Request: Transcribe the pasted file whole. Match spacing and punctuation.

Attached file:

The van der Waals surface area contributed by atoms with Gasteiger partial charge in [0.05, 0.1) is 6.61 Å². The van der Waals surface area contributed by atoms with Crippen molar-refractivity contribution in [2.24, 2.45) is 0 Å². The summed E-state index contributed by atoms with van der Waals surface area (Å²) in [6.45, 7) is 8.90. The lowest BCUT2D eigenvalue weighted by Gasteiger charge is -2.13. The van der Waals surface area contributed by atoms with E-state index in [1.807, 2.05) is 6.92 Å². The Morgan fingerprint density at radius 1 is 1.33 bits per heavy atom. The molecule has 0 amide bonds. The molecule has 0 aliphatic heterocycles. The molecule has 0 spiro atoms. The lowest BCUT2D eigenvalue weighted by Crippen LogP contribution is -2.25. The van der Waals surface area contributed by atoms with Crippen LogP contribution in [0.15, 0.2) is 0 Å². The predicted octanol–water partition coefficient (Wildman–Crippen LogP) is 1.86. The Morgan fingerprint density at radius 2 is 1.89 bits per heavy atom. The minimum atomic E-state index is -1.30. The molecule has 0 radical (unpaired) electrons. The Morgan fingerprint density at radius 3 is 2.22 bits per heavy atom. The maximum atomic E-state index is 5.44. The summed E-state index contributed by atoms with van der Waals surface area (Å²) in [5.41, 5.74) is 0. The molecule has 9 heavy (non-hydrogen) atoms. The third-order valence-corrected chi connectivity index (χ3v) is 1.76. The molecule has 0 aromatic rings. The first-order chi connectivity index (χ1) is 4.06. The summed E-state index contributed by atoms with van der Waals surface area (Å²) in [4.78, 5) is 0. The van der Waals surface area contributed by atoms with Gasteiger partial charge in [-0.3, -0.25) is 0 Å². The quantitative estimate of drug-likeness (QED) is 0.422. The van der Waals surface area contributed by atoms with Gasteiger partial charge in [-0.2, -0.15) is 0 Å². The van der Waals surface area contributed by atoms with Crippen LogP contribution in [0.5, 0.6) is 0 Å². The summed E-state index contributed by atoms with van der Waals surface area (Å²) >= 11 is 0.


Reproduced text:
The van der Waals surface area contributed by atoms with Gasteiger partial charge in [0.05, 0.1) is 6.61 Å². The van der Waals surface area contributed by atoms with Crippen molar-refractivity contribution in [2.24, 2.45) is 0 Å². The summed E-state index contributed by atoms with van der Waals surface area (Å²) in [6.45, 7) is 8.90. The lowest BCUT2D eigenvalue weighted by Gasteiger charge is -2.13. The van der Waals surface area contributed by atoms with E-state index in [1.807, 2.05) is 6.92 Å². The Morgan fingerprint density at radius 1 is 1.33 bits per heavy atom. The molecule has 0 amide bonds. The molecule has 0 aliphatic heterocycles. The molecule has 0 spiro atoms. The lowest BCUT2D eigenvalue weighted by Crippen LogP contribution is -2.25. The van der Waals surface area contributed by atoms with Crippen LogP contribution in [0.15, 0.2) is 0 Å². The predicted octanol–water partition coefficient (Wildman–Crippen LogP) is 1.86. The Morgan fingerprint density at radius 2 is 1.89 bits per heavy atom. The minimum atomic E-state index is -1.30. The molecule has 0 radical (unpaired) electrons. The Morgan fingerprint density at radius 3 is 2.22 bits per heavy atom. The maximum atomic E-state index is 5.44. The summed E-state index contributed by atoms with van der Waals surface area (Å²) in [5.41, 5.74) is 0. The molecule has 9 heavy (non-hydrogen) atoms. The third-order valence-corrected chi connectivity index (χ3v) is 1.76. The molecule has 0 aromatic rings. The first-order chi connectivity index (χ1) is 4.06. The summed E-state index contributed by atoms with van der Waals surface area (Å²) in [4.78, 5) is 0. The van der Waals surface area contributed by atoms with Gasteiger partial charge in [-0.3, -0.25) is 0 Å². The quantitative estimate of drug-likeness (QED) is 0.422. The van der Waals surface area contributed by atoms with Gasteiger partial charge in [-0.2, -0.15) is 0 Å². The van der Waals surface area contributed by atoms with Crippen LogP contribution in [0.5, 0.6) is 0 Å². The summed E-state index contributed by atoms with van der Waals surface area (Å²) >= 11 is 0.